The federal government can declare the 19 hectares hat make up the Monarch Fields a nature park/Monarch sanctuary right now. It is their land, which they lease to the ADM. We must demand that be done ASAP. There is is no time to lose.

  3. Jean Le Marquand

    This deliberate destruction of milkweed is nothing short of insanity and shows how little regard there is for saving bio-diversity in the Montreal area. It is unconscionable to knowingly wipe out an essential element in the survival of the Monarch butterfly as a species. If we cannot save one small but crucial space for this iconic species, we have failed miserably.

  4. Anne Streeter

    What a shocker! Such a no brainer to just do the right thing! Shame on the ADM, shame on the Liberal government and shame on Steven Guilbault!

  5. Georges R. Dupras

    Not to long ago I wrote a short note to the WestmoungMag on the issue of celebrating a victory not yet one (Major investor pulling out).

    In that piece, I asked why the government was so interested in this particular parcel of land, when so many other available sites, some with decaying structures, buildings that could benefit from a re-fit were left empty, costing taxpayers in so many ways. As expected, and having jumped through these hoops on many occasions before, I was not surprised that authorities, behind this project, did not respond to my concerns. Moreover, by refusing to operate in good faith, they have not only openly misled the people of Montreal but dismissed the opinions of thousands of North Americans and people worldwide. There is indeed more to this project that meets the eye, and a great deal more to it than our elected representatives are willing to divulge.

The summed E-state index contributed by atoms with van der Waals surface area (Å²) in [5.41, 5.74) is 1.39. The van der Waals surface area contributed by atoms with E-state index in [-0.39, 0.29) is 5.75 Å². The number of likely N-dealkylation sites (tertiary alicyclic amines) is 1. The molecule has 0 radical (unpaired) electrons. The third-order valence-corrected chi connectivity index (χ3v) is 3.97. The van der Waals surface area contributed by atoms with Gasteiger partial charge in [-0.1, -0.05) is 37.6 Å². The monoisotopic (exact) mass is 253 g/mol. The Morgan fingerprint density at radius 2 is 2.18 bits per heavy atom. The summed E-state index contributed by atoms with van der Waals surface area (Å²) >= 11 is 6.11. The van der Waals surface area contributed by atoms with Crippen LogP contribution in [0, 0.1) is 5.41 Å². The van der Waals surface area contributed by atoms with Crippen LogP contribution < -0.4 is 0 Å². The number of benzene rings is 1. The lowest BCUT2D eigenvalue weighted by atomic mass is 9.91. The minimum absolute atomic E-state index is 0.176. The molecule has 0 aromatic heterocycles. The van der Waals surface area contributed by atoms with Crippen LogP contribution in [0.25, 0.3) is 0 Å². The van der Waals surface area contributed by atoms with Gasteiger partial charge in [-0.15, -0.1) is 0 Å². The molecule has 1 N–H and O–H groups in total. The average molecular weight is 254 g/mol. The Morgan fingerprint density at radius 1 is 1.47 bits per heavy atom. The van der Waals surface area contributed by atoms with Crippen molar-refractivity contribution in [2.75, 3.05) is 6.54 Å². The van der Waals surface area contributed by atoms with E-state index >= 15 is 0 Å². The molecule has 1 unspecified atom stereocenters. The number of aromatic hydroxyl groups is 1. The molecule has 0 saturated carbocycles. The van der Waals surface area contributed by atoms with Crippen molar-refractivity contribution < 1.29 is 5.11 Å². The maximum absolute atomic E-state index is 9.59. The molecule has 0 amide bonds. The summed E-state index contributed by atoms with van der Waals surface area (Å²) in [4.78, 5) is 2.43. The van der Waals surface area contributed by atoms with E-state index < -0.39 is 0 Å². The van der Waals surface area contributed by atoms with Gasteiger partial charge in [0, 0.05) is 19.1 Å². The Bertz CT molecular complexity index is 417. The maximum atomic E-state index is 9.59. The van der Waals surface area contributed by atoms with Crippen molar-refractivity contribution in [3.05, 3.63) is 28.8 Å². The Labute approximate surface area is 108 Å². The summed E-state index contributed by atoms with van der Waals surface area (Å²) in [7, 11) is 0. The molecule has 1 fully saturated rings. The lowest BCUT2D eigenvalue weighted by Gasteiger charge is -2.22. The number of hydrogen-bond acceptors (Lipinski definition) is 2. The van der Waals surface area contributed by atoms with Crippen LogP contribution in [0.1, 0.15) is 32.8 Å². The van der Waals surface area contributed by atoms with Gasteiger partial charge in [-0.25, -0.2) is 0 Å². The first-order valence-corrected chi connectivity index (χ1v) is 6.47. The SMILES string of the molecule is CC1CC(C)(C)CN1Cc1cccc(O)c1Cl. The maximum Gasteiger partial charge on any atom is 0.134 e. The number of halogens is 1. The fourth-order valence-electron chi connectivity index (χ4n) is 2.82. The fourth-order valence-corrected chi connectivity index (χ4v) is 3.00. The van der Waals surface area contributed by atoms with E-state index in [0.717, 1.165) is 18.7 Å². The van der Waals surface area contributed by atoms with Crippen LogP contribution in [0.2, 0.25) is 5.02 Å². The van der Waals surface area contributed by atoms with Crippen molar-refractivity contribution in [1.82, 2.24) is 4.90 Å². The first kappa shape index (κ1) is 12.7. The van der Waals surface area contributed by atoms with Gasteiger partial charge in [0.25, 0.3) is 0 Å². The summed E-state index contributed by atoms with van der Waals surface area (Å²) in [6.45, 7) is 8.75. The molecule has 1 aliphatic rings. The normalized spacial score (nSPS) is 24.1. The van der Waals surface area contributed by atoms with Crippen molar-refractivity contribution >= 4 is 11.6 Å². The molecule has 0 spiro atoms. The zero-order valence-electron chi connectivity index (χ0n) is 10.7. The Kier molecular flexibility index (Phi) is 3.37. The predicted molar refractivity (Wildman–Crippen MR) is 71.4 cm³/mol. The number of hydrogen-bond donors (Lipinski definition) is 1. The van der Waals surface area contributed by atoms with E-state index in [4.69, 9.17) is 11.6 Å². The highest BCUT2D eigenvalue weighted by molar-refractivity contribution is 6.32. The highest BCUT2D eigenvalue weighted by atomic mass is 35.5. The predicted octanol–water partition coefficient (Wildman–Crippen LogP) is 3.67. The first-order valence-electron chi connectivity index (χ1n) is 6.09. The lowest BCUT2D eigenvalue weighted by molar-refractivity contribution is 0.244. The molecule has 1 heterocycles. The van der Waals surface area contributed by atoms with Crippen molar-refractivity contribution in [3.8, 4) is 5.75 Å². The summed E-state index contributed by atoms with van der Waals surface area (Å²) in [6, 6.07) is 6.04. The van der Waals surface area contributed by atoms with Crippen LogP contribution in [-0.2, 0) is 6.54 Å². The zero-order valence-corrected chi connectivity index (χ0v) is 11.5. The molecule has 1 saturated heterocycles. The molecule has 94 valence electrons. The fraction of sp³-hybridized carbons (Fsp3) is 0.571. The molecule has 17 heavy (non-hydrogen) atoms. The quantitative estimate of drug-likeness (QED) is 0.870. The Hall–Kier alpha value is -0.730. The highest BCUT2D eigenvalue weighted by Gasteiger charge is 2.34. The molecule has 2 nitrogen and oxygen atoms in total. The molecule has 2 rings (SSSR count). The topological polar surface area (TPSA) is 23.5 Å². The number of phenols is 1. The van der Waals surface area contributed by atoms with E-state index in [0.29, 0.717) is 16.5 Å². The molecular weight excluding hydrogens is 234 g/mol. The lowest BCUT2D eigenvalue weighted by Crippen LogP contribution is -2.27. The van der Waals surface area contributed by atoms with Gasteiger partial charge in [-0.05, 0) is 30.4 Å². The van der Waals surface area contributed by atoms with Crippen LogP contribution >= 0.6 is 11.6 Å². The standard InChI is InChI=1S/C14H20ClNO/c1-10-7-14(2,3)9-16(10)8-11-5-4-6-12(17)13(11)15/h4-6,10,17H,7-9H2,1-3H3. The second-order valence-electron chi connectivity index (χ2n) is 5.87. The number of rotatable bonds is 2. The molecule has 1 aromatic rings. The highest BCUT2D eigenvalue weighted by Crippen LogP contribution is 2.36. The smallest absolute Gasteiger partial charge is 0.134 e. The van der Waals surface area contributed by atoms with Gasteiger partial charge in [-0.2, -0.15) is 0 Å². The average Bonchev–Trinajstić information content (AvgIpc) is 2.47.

It is long past due that our elected representatives be held accountable for their corporate affiliations and disrespect for the people.

  6. Sinikka Crosland

    To recklessly mow down the habitat of an endangered species should be considered criminal. We shouldn’t accept any excuses for such thoughtless, selfish and destructive behaviour.